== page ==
None of these maps are intended to convey the idea that iNaturalist is a perfect tool that captures everything. I know it's not. For that reason I've shared these maps to give you an idea of how the data is biased, and what, if any use we can make of it.
To make these maps I pulled "research grade" observations using iNaturalist's export tool (https://www.inaturalist.org/observations/export) from the entire state and performed analysis to create individual maps.
Add me on iNaturalist if you're using it regularly: https://www.inaturalist.org/people/chucksutherland
iNaturalist observations were joined to American Community Survey Block Group population data. Observations per capita was determined using field calculator. An outlier block group in Blount County was balanced with the next highest score. This particular row of data was creating problems in visualizing the majority of the data which scored much lower. The offending block group has a very low population and a high observation rate given that it is part of Great Smoky Mountains National Park.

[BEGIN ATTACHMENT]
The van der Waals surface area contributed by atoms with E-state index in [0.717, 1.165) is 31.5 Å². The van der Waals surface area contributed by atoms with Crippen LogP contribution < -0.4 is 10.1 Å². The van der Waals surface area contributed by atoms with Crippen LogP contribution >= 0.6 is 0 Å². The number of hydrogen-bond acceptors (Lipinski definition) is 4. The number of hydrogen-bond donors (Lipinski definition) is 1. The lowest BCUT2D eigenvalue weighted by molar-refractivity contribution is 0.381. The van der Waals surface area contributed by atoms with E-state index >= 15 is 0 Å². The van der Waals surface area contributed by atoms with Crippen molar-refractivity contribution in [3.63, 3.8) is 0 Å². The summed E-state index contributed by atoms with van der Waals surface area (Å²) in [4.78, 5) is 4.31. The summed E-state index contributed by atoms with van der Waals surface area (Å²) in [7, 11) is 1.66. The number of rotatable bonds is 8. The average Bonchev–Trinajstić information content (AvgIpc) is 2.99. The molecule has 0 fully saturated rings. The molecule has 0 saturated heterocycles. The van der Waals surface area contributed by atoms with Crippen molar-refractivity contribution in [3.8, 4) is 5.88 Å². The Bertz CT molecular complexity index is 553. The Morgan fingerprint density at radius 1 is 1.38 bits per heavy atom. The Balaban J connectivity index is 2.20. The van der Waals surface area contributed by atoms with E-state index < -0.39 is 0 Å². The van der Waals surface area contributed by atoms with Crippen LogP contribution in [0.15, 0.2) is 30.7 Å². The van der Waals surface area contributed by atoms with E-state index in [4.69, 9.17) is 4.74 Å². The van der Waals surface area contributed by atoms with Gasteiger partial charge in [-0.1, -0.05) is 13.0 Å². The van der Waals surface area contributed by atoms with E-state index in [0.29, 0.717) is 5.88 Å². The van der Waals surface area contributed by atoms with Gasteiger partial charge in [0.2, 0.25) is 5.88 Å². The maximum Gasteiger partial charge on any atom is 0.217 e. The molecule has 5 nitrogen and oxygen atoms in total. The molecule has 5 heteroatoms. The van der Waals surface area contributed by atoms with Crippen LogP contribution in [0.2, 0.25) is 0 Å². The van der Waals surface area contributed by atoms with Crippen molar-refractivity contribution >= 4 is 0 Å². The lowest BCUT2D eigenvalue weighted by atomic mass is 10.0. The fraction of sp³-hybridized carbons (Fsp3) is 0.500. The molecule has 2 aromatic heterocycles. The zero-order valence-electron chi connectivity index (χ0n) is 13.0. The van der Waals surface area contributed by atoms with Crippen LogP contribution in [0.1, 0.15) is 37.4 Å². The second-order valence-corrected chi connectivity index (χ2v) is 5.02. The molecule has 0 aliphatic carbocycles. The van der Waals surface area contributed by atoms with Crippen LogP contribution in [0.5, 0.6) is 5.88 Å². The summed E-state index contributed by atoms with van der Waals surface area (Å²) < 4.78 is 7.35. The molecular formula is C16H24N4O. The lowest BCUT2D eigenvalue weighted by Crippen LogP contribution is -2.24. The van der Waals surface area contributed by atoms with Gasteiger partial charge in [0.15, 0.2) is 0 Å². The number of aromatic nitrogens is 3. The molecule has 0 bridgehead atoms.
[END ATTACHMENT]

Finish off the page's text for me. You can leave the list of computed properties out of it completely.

A heatmap is overlain with county level observation counts. The concentration of hot spots lines up nicely with both population centers and public lands.
Instead of showing individual observations, this map shows unique species observations (biodiveristy). The decision was made to differentiate between Genus subspecies observations and Genus observations.
[Biodiversity / Observations]
Areas which appear as cool colors biodiversity more closely matches observations. As in, 100% shows that 100% of observations are unique. Lower values show lots of duplication of species.